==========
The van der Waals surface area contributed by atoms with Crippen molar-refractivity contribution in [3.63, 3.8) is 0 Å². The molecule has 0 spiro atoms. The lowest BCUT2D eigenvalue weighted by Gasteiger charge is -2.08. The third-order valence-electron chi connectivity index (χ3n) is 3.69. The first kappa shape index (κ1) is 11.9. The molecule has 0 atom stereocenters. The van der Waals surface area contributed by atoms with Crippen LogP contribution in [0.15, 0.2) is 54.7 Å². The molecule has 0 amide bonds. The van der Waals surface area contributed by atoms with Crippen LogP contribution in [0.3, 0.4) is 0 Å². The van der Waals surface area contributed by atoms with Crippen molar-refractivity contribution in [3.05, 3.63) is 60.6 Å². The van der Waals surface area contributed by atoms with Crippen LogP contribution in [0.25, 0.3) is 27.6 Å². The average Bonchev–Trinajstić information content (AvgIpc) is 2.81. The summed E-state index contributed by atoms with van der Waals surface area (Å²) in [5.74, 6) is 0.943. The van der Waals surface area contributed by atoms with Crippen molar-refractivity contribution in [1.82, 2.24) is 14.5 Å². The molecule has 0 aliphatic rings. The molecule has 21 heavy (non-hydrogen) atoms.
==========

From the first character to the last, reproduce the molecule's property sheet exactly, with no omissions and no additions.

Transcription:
The van der Waals surface area contributed by atoms with Crippen molar-refractivity contribution in [3.63, 3.8) is 0 Å². The molecule has 0 spiro atoms. The lowest BCUT2D eigenvalue weighted by Gasteiger charge is -2.08. The third-order valence-electron chi connectivity index (χ3n) is 3.69. The first kappa shape index (κ1) is 11.9. The molecule has 0 atom stereocenters. The van der Waals surface area contributed by atoms with Crippen LogP contribution in [0.15, 0.2) is 54.7 Å². The molecule has 0 amide bonds. The van der Waals surface area contributed by atoms with Crippen LogP contribution in [0.3, 0.4) is 0 Å². The van der Waals surface area contributed by atoms with Crippen molar-refractivity contribution in [3.05, 3.63) is 60.6 Å². The van der Waals surface area contributed by atoms with Crippen LogP contribution in [0.25, 0.3) is 27.6 Å². The average Bonchev–Trinajstić information content (AvgIpc) is 2.81. The summed E-state index contributed by atoms with van der Waals surface area (Å²) in [5.74, 6) is 0.943. The van der Waals surface area contributed by atoms with Crippen molar-refractivity contribution in [1.82, 2.24) is 14.5 Å². The molecule has 0 aliphatic rings. The molecule has 21 heavy (non-hydrogen) atoms.